The James Clerk Maxwell telescope has operated on Maunakea for over thirty years. The Observatory has continually focused on integrated, database driven operations solutions to improve efficiency, data quality and publication productivity. In the past two years, a series of advances have been made to automate the analysis and display of critical Observatory metrics - including detailed project tracking, scheduling and completion, through to a new publications database which provides Observatory scientists with the tools to look critically at the rate of science return as a function of project, instrument, science area and other factors. These new tools will be presented, along with the results of the metrics analysis, and ways such tools can be adapted to other facilities.
Sub-millimeter polarization observations using the POL-2 instrument mounted on the dual wavelength (850/450 μm) 10 k pixel sub-millimeter camera SCUBA-2 is in high demand on the James Clerk Maxwell Telescope (JCMT). The high level of Instrumental Polarization (IP) generated by the Gore-TexTM wind blind protecting the telescope is a hampering factor for these observations. The wind blind both introduces an overall linear polarization and a four lobed polarization footprint seen on strong point sources after removal of a beam averaged IP. During commissioning an IP model was developed for the 850 μm band but a good 450 μm model was lacking. This paper describes the effort to improve the 850 μm IP model, establish a 450 μm model and the work to understand and model the IP. During the work the wind blind was removed for a month to isolate the contribution of the wind blind from other sources of the IP. A theoretical model for the non wind blind generated IP has been developed. However, a theoretical model for the wind blind IP is still being worked on.
The newly formed East Asian Observatory assumed operations of the James Clerk Maxwell Telescope in March of 2015. In just three weeks, the facility needed to run up completely mothballed observatory operations, introduce the telescope to a vast new scientist base with no familiarity with the facility, and create a non-existent science program. The handover to the EAO has since been a succession of challenging time-lines, and nearly unique problems requiring novel solutions. The results, however, have been spectacular, with subscription rates at unprecedented levels, a new series of Large Programs underway, as well as an exciting Future Instrumentation Project that together promises to keep JCMT at the forefront of wide-field submillimeter astronomy for the next decade.
instrument’s twin focal planes, each with over 5000 superconducting Transition Edge Sensors (TES) that work simultaneously at 450 and 850 microns are producing excellent science results and in particular a unique series of JCMT legacy surveys. In this paper we give an update on the performance of the instrument over the past 2 years of science operations and present the results of a study into the noise properties of the TES arrays. We highlight changes that have been implemented to increase the efficiency and performance of SCUBA-2 and discus the potential for future enhancements.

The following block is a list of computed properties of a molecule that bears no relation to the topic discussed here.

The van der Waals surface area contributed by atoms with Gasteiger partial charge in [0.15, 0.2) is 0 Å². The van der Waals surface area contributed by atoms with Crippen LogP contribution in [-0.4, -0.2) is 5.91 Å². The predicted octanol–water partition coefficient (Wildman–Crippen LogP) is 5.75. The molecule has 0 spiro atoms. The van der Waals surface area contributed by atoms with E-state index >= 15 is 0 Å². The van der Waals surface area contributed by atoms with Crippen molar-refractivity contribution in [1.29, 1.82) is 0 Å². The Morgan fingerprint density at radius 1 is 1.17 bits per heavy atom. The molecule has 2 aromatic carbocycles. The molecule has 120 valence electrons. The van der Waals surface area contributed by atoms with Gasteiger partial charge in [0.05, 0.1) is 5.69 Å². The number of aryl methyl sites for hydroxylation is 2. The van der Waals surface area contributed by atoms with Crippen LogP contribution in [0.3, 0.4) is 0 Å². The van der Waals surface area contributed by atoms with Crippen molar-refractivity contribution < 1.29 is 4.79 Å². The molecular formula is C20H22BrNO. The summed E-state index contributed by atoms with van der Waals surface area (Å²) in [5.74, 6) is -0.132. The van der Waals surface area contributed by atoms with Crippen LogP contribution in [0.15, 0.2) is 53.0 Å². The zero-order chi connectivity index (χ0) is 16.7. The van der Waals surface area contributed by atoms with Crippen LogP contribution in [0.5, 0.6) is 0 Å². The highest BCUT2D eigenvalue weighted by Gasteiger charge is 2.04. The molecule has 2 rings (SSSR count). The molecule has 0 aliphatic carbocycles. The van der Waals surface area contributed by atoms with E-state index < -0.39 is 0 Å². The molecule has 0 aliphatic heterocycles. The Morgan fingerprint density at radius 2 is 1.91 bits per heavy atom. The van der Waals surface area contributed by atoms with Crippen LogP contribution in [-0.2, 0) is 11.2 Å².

The JCMT Science Archive is a collaboration between the James Clerk Maxwell Telescope and the Canadian Astronomy Data Centre to provide access to raw and reduced data from SCUBA-2 and the telescope’s heterodyne instruments. It was designed to include a range of advanced data products, created either by external groups, such as the JCMT Legacy Survey teams, or by the JCMT staff at the Joint Astronomy Centre. We are currently developing the archive to include a set of advanced data products which combine all of the publicly available data. We have developed a sky tiling scheme based on HEALPix tiles to allow us to construct co-added maps and data cubes on a well-defined grid. There will also be source catalogs both of regions of extended emission and the compact sources detected within these regions.
SCUBA-2 is the largest submillimetre wide-field bolometric camera ever built. This 43 square arc- minute field-of-view instrument operates at two wavelengths (850 and 450 microns) and has been installed on the James Clerk Maxwell Telescope on Mauna Kea, Hawaii. SCUBA-2 has been successfully commissioned and operational for general science since October 2011. This paper presents an overview of the on-sky performance of the instrument during and since commissioning in mid- 2011. The on-sky noise characteristics and NEPs of the 450 μm and 850 μm arrays, with average yields of approximately 3400 bolometers at each wavelength, will be shown. The observing modes of the instrument and the on-sky calibration techniques are described. The culmination of these efforts has resulted in a scientifically powerful mapping camera with sensitivities that allow a square degree of sky to be mapped to 10 mJy/beam rms at 850 μm in 2 hours and 60 mJy/beam rms at 450 μm in 5 hours in the best weather.